Filmmakers often navigate these decisions and major ethical quandaries alone, driven by their vision and not a corporate manual. If they're lucky, they can assemble a team that provides guidance and support when they need it. Often, it's through the generosity and experience of their peers that questions are answered and sticky situations discussed. It's also not insignificant that staff reporters have benefits and regular paychecks with the single-minded responsibility of reporting their stories and making deadlines, while filmmakers juggle paid work that may or may not have something to do with filmmaking.

At the same time, filmmakers have opportunities that reporters rarely do: the time to deeply immerse themselves in their stories for months or years; the capacity to get close to their subjects and know them in deep and personal ways; and the ability to express complex, emotional narratives with complete artistic freedom. And there are also the in-person interactions filmmakers get to experience with audiences.

It is the independence, creativity and ingenuity of filmmakers that make for the powerful, diverse and exceptional genre that is documentary film. At the same time, that prized independence carries with it an enormous amount of responsibility and risk. In recent years, it's become apparent that arming filmmakers with the knowledge and resources that are readily available to reporters could make a substantial difference in their practice and could help minimize their risks, while leading to more factually airtight work—even if it has a point of view.

The mission of the Enterprise Documentary Fund is admittedly ambitious: It seeks to provide valuable resources and support systems (not unlike those in newsrooms) for filmmakers taking on the critical stories of our time. Originally sparked by the findings in "Dangerous Documentaries," the fund is a response to pleas from filmmakers themselves. In interviews recently conducted by Toni Bell, IDA's Filmmaker Services Manager, filmmakers reiterated the major findings in "Dangerous Docs": They want access to information about digital and physical security, research databases, legal and other experts, public relations strategists and mentors. And in advisory meetings composed of filmmakers and journalists, we found that there's information filmmakers should know, but don't (raise your hand if you can name the 12 two-party consent states).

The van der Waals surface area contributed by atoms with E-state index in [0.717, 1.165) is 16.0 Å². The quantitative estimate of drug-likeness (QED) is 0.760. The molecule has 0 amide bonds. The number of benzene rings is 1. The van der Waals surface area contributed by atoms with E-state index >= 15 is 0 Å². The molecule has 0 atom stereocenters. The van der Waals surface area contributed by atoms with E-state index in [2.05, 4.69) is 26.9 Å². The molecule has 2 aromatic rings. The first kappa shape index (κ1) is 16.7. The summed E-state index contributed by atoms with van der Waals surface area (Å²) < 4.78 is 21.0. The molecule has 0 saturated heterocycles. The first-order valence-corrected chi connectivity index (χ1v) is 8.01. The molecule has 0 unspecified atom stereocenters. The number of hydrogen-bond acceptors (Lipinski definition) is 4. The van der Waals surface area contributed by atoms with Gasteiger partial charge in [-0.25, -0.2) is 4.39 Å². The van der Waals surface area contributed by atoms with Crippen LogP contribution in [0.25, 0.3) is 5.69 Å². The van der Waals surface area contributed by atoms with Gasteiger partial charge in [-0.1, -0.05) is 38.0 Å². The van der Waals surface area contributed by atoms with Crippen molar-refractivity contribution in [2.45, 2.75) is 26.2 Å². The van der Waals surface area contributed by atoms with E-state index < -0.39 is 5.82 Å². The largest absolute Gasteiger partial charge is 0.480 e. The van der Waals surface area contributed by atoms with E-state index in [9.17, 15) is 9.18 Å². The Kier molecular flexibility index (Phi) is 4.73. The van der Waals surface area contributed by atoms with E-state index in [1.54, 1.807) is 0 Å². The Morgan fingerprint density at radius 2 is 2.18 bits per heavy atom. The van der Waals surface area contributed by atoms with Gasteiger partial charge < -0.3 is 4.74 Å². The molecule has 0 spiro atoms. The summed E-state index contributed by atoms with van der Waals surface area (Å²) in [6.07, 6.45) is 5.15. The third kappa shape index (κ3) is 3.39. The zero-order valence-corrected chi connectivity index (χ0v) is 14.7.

Working in partnership with other organizations and individuals, we hope to respond to these needs through individualized resources for grantees, in-depth clinics, online resources and articles in Documentary Magazine and hard-hitting sessions at Getting Real 2018 and other convenings. We've already negotiated insurance discounts for members. An understanding of freedom of information, news and legal databases, fact-checking and legal and safety risk-assessment should not just be the domain of staff reporters. At the same time, we hope to encourage filmmakers to continue to wrestle with the integrity of their work, deliver on the promises they make to their audiences, and ensure that information they're portraying as factual is indeed factual. The intention is not to force a label on filmmakers, nor to inhibit their artistic aspirations, but to help provide or steer them to the types of information and resources that journalists tap as a matter of course.

But beyond the nuts-and-bolts, there's an unmistakable advantage to encouraging filmmakers to identify as journalists: laws and case law across the country protect journalists and their sources, as well as journalists' access to information. Journalist protections in the US, while far from perfect or comprehensive, are the envy of journalists around the word in developed and developing nations. Much like Pat Aufderheide, founder of the Center for Media & Social Impact, transformed the way we think about Fair Use, it's time to reassert filmmaker protections under the First Amendment. Exercising our rights to free speech and freedom of the press are critical for a healthy democracy. As I write this, these rights are clearly under assault, and we owe it to ourselves and to the public to staunchly call ourselves journalists and artists—they are not mutually exclusive.


Carrie Lozano is Director of the IDA Enterprise Documentary Fund.